“The snake is our next headache. Right now, we’re working on Harry’s problem,” Scott said.
“Let me know if you move on the snake. That has to shake something loose.”
“Hence the headache. We don’t know what we’re going to do about that.”
Harry didn’t really want to think about it, at least not until he was sober. As intractable an issue as his own Horcrux has seemed, the snake was worse. How the bloody hell were they ever going to kill it without Riddle knowing? It didn’t seem possible. He took another gulp of his water and pushed the thought aside. No doubt he’d be doing plenty of thinking on it, later.
With Lila leaving and Scott pushing his chair back to do the same, Harry reckoned it was about time for him to try and sleep. Wasn’t drinking supposed to make you sleep, anyway? He was tired, but he didn’t feel like he could fall asleep. It felt like the sort of tiredness that would leave him lying there, staring up into the dark, trapped with his own thoughts. He’d had too many nights like that.
“I don’t think we’ll get much done tomorrow with half of us hungover,” Scott supposed. “Let’s plan on a meeting sometime in the next forty-eight. We need to start laying the groundwork for whatever Hermione comes up with.”
Harry wished there weren’t so much pressure on her but, as had always been the case, if anyone was going to suss out a solution, it was her. “Yeah, sounds good. I’ll see you tomorrow, then.”
“Hey,” Scott said as Harry started to walk away. Harry stopped and turned back. “I know it wasn’t what you expected, but this was pretty all right for where we are. Sometimes you have to take a step back.”
Harry shrugged listlessly. “I just thought it’d be more… I don’t know, loud?”
Scott smiled slightly. “Maybe when we win.”
Harry ascended the stairs with somewhat better ease than before, thinking that was a nice sentiment to go to bed on.
He made his way down the hall to his bedroom, only to eventually recall that Ginny was still asleep in the Drawing Room. He changed course and found her there, lightly snoring with her entire head hidden beneath her tangled red locks. It made him wish he had a camera. He stood there for a moment, trying to gauge how sober and steady he really was. Deciding that he wasn’t swaying all that much, he scooped Ginny up and carried her, slowly, back to their bedroom.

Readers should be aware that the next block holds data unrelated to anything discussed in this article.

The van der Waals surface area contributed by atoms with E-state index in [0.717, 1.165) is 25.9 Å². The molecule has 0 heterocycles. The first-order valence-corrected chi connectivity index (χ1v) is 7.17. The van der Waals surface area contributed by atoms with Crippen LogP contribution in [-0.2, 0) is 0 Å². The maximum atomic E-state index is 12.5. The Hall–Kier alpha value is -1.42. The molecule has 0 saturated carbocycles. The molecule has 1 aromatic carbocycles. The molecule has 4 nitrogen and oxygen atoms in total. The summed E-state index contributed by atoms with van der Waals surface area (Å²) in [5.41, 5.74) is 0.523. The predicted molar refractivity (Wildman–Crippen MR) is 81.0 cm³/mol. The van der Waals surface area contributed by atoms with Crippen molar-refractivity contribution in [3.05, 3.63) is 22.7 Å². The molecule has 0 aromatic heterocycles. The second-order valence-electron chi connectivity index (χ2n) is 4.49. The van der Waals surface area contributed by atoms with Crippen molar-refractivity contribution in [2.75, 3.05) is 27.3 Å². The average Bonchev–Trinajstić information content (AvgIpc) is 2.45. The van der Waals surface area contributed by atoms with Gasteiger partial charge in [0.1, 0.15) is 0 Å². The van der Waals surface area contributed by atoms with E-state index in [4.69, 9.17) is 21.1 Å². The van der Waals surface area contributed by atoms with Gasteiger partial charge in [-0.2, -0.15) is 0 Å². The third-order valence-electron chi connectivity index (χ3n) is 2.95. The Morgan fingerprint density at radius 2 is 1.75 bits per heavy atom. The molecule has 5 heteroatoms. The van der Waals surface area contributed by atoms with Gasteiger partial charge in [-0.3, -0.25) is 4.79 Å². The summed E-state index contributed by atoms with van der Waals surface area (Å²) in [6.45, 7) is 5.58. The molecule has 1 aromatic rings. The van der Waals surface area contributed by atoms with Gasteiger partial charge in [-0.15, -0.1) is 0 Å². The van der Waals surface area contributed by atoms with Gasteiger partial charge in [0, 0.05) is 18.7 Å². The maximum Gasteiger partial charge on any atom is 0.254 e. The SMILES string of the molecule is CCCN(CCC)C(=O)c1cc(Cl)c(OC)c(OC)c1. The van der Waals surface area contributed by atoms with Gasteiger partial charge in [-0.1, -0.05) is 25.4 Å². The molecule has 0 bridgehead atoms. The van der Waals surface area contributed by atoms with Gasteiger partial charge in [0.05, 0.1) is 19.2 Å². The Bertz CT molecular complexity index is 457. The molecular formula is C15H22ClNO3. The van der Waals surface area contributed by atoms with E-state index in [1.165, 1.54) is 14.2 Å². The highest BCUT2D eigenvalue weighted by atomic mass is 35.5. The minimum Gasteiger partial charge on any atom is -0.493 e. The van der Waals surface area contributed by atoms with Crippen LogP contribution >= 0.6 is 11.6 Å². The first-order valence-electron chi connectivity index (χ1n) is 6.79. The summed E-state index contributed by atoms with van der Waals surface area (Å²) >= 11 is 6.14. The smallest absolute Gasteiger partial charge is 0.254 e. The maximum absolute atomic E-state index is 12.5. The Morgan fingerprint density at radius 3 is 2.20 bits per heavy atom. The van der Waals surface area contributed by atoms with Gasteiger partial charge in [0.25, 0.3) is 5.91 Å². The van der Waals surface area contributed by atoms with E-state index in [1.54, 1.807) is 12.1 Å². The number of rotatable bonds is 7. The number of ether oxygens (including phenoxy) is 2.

He set her down on the mattress and then lay beside her, the ceiling a black void above him. For once, he thought of nothing — nothing at all. His thoughts moved around his head like vapor, failing to cohere into anything. Gradually, his eyelids grew heavier, and he slipped into sleep so suddenly he never crawled beneath the covers.
I’m back at it, I’m pleased to say, fumbling my way forward. This chapter still marks the end of what I really knew was going to happen, which is to say I had each step envisioned. For the future of this story, I have some steps I know I need to reach. The manner in which I will do so remains cloudy. Probably not what you want to hear from the guy writing a story you’ve spent so much time reading, but there it is. All I can say is I’m working on this again and, hopefully, doing so with fresher eyes. Like Scott said, sometimes it helps to take a step back.
I hope you enjoyed seeing the characters attempting to blow off some steam, even if they weren’t quite as good at it as they would have preferred (and maybe you would prefer). I had one reader rather vociferously object to the previous chapter, stating it was obvious my attentions were on my other ongoing story and that I shouldn’t post until my head was back in the game. I didn’t have the heart to tell them that the last chapter was completed long before I even started my other story. Well, that and they were an anonymous reviewer, so I couldn’t, anyway.
Regardless, I’m back and I’m pushing forward. I can’t promise monthly updates again just yet, but if I can work up a backlog again then I’ll go back to that. If not, you’ll at least be reading chapters almost as soon as I finish them. You’ll probably have to put up some more typos, though. That’s the price of forgoing my usual process of editing, reediting, and then reediting that edit.